Corona-fied: employers spying on remote workers in their homes?
As the COVID-19 pandemic has forced more people to work from home, employers have begun using digital surveillance technology to increase control and maintain productivity. And not just in the US – in Germany too?
The future of work is here, ushered in by a global pandemic. So far in the United States, it appears to be turning employment more into a Big Brother experience than into a Worker’s Paradise. Disturbing increases in surveillance of remote at-home workers may soon wash up on European shores. Indeed, there are already signs that it has arrived in Germany, despite the General Data Protection Regulation which should, in theory, prevent the misuse of digital spying in people’s homes.
With the number of remote workers surging, recently a number of US employers have begun requiring their workers to download spying software to their laptops and smart phones. The goal is for businesses to monitor what their remote employees do all day, and to track job performance, productivity and reduce so-called “cyber-slacking.” Software products like Hubstaff, which tracks a worker’s mouse movements, keyboard strokes, webpages visited, email, file transfers and applications used, is surging in sales. So is TSheets, which workers must download to their smart phones so that employers can keep tabs on their location.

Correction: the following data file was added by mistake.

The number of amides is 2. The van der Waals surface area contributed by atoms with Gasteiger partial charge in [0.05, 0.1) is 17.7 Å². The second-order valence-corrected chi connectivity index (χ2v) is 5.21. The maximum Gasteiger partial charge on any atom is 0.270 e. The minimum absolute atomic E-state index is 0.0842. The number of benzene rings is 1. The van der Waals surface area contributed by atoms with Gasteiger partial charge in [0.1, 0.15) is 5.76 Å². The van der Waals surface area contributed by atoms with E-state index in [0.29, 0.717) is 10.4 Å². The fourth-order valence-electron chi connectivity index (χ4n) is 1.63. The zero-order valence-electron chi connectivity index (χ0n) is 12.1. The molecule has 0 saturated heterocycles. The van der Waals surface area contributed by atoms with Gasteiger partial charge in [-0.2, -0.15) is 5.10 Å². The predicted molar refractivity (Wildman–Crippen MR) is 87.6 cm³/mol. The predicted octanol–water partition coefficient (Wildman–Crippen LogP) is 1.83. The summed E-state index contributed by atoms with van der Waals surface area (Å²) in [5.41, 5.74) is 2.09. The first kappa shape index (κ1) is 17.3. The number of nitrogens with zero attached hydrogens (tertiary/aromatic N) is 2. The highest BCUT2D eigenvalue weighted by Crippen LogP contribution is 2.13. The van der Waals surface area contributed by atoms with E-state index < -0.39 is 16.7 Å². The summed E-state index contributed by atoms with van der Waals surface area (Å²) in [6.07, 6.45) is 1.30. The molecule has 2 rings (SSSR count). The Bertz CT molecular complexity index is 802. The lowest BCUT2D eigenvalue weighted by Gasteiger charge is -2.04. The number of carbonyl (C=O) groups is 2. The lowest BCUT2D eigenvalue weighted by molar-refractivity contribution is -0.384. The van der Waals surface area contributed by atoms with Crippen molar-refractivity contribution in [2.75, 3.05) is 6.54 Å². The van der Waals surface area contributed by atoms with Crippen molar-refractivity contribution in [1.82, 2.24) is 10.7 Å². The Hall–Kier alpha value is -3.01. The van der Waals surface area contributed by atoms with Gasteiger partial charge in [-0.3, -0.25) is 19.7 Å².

The system creates a minute-by-minute timeline of every app and website viewed, categorizing each as ‘productive’ or ‘unproductive’ and ranking workers by their ‘productivity score’.
One woman who works in marketing at a US company says her employer has started using software called Time Doctor, which downloads videos of employees’ screens while they work. It also uses a computer's webcam to take a picture of the employee every 10 minutes. "If you're idle for a few minutes, if you go to the bathroom or whatever, a pop-up will come up and it'll say, 'You have 60 seconds to start working again or we're going to pause your time,' " she says.
Another system, InterGuard, can be secretly installed on workers’ computers. It creates a minute-by-minute timeline of every app and website viewed, categorizing each as “productive” or “unproductive” and ranking workers by their “productivity score.” Other employers are using a lower tech version, requiring workers to stay on a teleconference like Zoom all day so they can be continually watched. One website shows 70 companies offering employee monitoring software for commercial purchase.
Remote workforce growth – the new normal?